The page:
6 Jellium The jellium model has successfully been used in the theoretical modelling of nanoclusters. The jellium model envisions a cluster of atoms as a single large atom, where the distribution of ionic Introduction to Nanoscience,

7 cores is replaced by a constant positive background, the so called jellium density, and only valence electrons are treated explicitly. In effect a large spherically symmetric potential well is used to represent the potential describing the interaction of valence electrons with the positive spherical charge distribution. Energy levels can be calculated by solving the Schrödinger equations in a fashion analogous to that for the hydrogen atom. As can be seen from the jellium model, the electronic structure of a cluster varies from that that of a single atom, but it also varies greatly from that of a bulk material. When a bulk lattice is formed, Introduction to Nanoscience,

8 the discrete energy levels of the atoms are smuged out into energy bands. E.g. valence bands and conduction bands exist in semiconductors and metals. As particles shrink in size there is a dramatic change in these bands, as the continuous density of states in bulk is replaced with a set of discrete energy levels Optical properties This leads to interesting optical properties. In semiconductors the band gap will be increased as cluster size is decreased a blue shift in the absorption spectrum of the semiconductor (good for tayloring lasers). Individual energy levels and enrgy level seperations are also dependent on the size of the clusters, Introduction to Nanoscience,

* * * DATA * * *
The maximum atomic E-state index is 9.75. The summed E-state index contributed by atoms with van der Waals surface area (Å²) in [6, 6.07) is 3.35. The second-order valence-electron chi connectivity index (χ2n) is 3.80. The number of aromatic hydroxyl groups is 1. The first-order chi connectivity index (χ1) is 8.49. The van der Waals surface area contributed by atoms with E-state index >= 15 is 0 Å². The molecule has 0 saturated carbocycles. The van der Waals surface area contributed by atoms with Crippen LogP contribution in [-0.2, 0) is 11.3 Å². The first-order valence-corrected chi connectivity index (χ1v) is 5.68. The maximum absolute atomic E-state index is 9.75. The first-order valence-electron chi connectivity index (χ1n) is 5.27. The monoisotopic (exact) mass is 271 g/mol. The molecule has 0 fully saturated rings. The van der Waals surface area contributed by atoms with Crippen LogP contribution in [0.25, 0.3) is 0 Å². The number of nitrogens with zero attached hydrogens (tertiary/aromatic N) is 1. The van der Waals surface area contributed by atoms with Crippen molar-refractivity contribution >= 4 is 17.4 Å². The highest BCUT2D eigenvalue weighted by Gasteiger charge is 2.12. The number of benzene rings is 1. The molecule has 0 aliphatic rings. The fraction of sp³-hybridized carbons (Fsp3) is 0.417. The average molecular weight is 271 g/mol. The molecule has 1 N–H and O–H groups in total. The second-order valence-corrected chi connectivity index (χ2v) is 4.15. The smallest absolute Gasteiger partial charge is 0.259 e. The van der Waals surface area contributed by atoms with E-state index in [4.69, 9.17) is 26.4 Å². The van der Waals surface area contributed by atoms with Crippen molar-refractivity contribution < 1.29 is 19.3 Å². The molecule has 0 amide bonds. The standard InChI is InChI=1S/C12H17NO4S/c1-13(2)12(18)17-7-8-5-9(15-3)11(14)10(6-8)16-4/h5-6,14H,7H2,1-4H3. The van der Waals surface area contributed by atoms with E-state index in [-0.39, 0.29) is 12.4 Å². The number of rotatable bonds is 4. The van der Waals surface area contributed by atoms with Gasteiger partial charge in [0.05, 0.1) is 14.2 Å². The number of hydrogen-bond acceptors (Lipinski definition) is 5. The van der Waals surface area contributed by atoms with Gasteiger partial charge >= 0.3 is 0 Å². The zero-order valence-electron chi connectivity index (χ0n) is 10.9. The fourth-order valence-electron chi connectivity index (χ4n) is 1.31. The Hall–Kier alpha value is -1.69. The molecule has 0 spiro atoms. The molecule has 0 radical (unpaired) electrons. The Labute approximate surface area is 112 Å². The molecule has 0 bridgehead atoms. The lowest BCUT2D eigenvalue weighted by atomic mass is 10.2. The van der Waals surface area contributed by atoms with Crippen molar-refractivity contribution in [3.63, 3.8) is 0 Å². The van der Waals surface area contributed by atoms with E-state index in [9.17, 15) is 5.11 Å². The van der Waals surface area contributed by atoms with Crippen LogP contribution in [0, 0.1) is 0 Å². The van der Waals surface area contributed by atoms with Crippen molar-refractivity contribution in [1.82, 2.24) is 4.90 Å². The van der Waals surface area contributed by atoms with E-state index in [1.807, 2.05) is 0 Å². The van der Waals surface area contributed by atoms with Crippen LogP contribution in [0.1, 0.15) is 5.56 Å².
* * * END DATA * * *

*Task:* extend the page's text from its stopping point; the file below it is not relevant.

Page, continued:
9 which therefore affect the enrgies needed for the transitions of electrons to excited states. Clusters of different sizes will therefore have different absorption spectra and hence different colours! Reactivity Since the electronic structure of nanoclusters depends on their size, their ability to react with other species should also depend on size. This has important applications for the design of catalytic agents. Introduction to Nanoscience,

10 Reactivity is highly dependent on the electronic structure, leading to large variations in the reactivity of clusters even with sizes differing by only single atoms. In general, however, the reactivity of all nanoclusters is high as compared to that of bulk, due to their higher surface to volume ratio. E.g. gold nanoclusters are highly reactive if compared to the fairly inert bulk material Melting temperatures Another effect caused by a high surface to volume ratio in clusters, is a substantially lower melting temperature as compared to bulk materials. Unusual phenomena such as negative heat capacities have also been observed in clusters (at the melting temperature, an increase of the internal energy of Na by 1 ev leads to a decrease in temperature by about 10 K). In large enough systems added energy is converted completely into potential energy, reducing continuously the fraction of its solid phase. The kinetic energy and thus the temperature remain constant. A small system, on the other hand, tries to avoid partly molten states and prefers to convert some of its kinetic energy into potential energy instead. Therefore the cluster can become colder, while its total energy increases. Introduction to Nanoscience,

11 Magnetic properties Interesting magnetic properties have also been observed in small clusters. In a cluster the magnetic moment of each atom will interact with the moments of the other atoms, and can force all the moments to align in one direction with respect to some symmetry axis of the cluster the cluster will have a net magnetic moment, it will be magnetized. As cluster size decreases it therefore becomes easier for them to exhibit ferromagnetic behaviour. In some cases, even clusters made up of nonmagnetic atoms can have a net magnetic moment. For instance rhenium clusters show a pronounced increase in their magnetic moment when they contain less than 20 atoms. For clusters with less than 15 atoms these moments are fairly large. Introduction to Nanoscience,